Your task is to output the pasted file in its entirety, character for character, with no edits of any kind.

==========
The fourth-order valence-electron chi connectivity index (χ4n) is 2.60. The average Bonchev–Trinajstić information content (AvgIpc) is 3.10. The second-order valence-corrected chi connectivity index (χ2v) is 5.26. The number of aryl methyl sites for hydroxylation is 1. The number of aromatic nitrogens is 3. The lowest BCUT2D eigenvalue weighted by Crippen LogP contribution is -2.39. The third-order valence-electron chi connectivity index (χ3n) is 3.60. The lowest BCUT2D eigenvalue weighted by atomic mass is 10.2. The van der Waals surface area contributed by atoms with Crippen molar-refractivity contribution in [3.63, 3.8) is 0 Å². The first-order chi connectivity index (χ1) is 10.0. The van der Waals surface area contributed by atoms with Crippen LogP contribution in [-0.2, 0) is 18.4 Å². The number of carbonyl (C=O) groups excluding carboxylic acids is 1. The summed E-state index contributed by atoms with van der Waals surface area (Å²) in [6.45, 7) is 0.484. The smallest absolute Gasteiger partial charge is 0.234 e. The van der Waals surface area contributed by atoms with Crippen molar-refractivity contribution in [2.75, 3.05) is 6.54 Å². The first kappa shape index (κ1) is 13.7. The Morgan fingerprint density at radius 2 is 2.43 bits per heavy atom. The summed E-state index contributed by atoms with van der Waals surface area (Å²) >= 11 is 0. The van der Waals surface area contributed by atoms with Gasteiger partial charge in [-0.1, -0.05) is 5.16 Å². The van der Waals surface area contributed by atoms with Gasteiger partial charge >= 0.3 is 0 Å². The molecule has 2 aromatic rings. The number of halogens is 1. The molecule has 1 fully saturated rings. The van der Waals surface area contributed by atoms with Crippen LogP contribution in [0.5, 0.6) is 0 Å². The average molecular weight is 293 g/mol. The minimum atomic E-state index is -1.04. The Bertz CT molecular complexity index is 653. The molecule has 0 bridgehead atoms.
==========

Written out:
The fourth-order valence-electron chi connectivity index (χ4n) is 2.60. The average Bonchev–Trinajstić information content (AvgIpc) is 3.10. The second-order valence-corrected chi connectivity index (χ2v) is 5.26. The number of aryl methyl sites for hydroxylation is 1. The number of aromatic nitrogens is 3. The lowest BCUT2D eigenvalue weighted by Crippen LogP contribution is -2.39. The third-order valence-electron chi connectivity index (χ3n) is 3.60. The lowest BCUT2D eigenvalue weighted by atomic mass is 10.2. The van der Waals surface area contributed by atoms with Crippen molar-refractivity contribution in [3.63, 3.8) is 0 Å². The first-order chi connectivity index (χ1) is 10.0. The van der Waals surface area contributed by atoms with Crippen LogP contribution in [-0.2, 0) is 18.4 Å². The number of carbonyl (C=O) groups excluding carboxylic acids is 1. The summed E-state index contributed by atoms with van der Waals surface area (Å²) in [6.45, 7) is 0.484. The smallest absolute Gasteiger partial charge is 0.234 e. The van der Waals surface area contributed by atoms with Crippen molar-refractivity contribution in [2.75, 3.05) is 6.54 Å². The first kappa shape index (κ1) is 13.7. The Morgan fingerprint density at radius 2 is 2.43 bits per heavy atom. The summed E-state index contributed by atoms with van der Waals surface area (Å²) >= 11 is 0. The van der Waals surface area contributed by atoms with Gasteiger partial charge in [-0.1, -0.05) is 5.16 Å². The van der Waals surface area contributed by atoms with Gasteiger partial charge >= 0.3 is 0 Å². The molecule has 2 aromatic rings. The number of halogens is 1. The molecule has 1 fully saturated rings. The van der Waals surface area contributed by atoms with Crippen LogP contribution in [0.5, 0.6) is 0 Å². The average molecular weight is 293 g/mol. The minimum atomic E-state index is -1.04. The Bertz CT molecular complexity index is 653. The molecule has 0 bridgehead atoms.